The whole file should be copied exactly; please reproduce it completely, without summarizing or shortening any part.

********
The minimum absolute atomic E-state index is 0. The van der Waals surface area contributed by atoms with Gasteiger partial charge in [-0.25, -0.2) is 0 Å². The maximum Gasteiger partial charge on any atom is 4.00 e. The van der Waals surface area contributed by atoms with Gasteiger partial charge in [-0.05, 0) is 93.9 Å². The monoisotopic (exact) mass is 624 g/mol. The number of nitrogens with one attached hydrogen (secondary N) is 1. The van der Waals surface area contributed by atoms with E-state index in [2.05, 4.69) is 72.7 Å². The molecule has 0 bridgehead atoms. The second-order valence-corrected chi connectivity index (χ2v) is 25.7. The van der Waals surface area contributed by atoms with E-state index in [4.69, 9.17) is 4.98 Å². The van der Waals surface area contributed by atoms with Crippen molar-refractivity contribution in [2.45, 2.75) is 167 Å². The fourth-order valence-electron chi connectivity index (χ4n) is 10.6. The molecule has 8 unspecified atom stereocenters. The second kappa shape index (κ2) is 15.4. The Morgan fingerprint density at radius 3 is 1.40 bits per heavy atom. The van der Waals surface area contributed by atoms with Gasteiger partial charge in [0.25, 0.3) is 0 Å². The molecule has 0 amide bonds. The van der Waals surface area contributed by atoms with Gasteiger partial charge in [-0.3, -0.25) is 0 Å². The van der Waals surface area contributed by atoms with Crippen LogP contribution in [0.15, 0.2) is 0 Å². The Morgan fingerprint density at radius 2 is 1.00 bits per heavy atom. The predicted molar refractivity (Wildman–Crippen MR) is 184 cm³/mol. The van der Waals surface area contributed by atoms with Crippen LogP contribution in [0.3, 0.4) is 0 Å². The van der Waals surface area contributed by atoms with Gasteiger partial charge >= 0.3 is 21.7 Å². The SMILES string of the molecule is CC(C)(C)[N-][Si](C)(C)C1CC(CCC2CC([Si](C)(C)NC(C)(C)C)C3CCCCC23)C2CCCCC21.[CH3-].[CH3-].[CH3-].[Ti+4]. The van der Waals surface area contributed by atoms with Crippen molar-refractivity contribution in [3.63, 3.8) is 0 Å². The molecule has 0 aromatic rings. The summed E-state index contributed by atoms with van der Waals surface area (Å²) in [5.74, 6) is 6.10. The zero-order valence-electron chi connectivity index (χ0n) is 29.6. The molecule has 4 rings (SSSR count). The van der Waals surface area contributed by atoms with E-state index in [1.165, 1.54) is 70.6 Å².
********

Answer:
The minimum absolute atomic E-state index is 0. The van der Waals surface area contributed by atoms with Gasteiger partial charge in [-0.25, -0.2) is 0 Å². The maximum Gasteiger partial charge on any atom is 4.00 e. The van der Waals surface area contributed by atoms with Gasteiger partial charge in [-0.05, 0) is 93.9 Å². The monoisotopic (exact) mass is 624 g/mol. The number of nitrogens with one attached hydrogen (secondary N) is 1. The van der Waals surface area contributed by atoms with E-state index in [2.05, 4.69) is 72.7 Å². The molecule has 0 bridgehead atoms. The second-order valence-corrected chi connectivity index (χ2v) is 25.7. The van der Waals surface area contributed by atoms with E-state index in [4.69, 9.17) is 4.98 Å². The van der Waals surface area contributed by atoms with Crippen molar-refractivity contribution in [2.45, 2.75) is 167 Å². The fourth-order valence-electron chi connectivity index (χ4n) is 10.6. The molecule has 8 unspecified atom stereocenters. The second kappa shape index (κ2) is 15.4. The Morgan fingerprint density at radius 3 is 1.40 bits per heavy atom. The van der Waals surface area contributed by atoms with Gasteiger partial charge in [0.25, 0.3) is 0 Å². The molecule has 0 amide bonds. The van der Waals surface area contributed by atoms with Gasteiger partial charge in [-0.3, -0.25) is 0 Å². The van der Waals surface area contributed by atoms with Crippen LogP contribution in [0.15, 0.2) is 0 Å². The Morgan fingerprint density at radius 2 is 1.00 bits per heavy atom. The predicted molar refractivity (Wildman–Crippen MR) is 184 cm³/mol. The van der Waals surface area contributed by atoms with Crippen LogP contribution in [0.3, 0.4) is 0 Å². The van der Waals surface area contributed by atoms with Gasteiger partial charge >= 0.3 is 21.7 Å². The SMILES string of the molecule is CC(C)(C)[N-][Si](C)(C)C1CC(CCC2CC([Si](C)(C)NC(C)(C)C)C3CCCCC23)C2CCCCC21.[CH3-].[CH3-].[CH3-].[Ti+4]. The van der Waals surface area contributed by atoms with Crippen molar-refractivity contribution in [3.63, 3.8) is 0 Å². The molecule has 0 aromatic rings. The summed E-state index contributed by atoms with van der Waals surface area (Å²) in [5.74, 6) is 6.10. The zero-order valence-electron chi connectivity index (χ0n) is 29.6. The molecule has 4 rings (SSSR count). The van der Waals surface area contributed by atoms with E-state index in [1.165, 1.54) is 70.6 Å².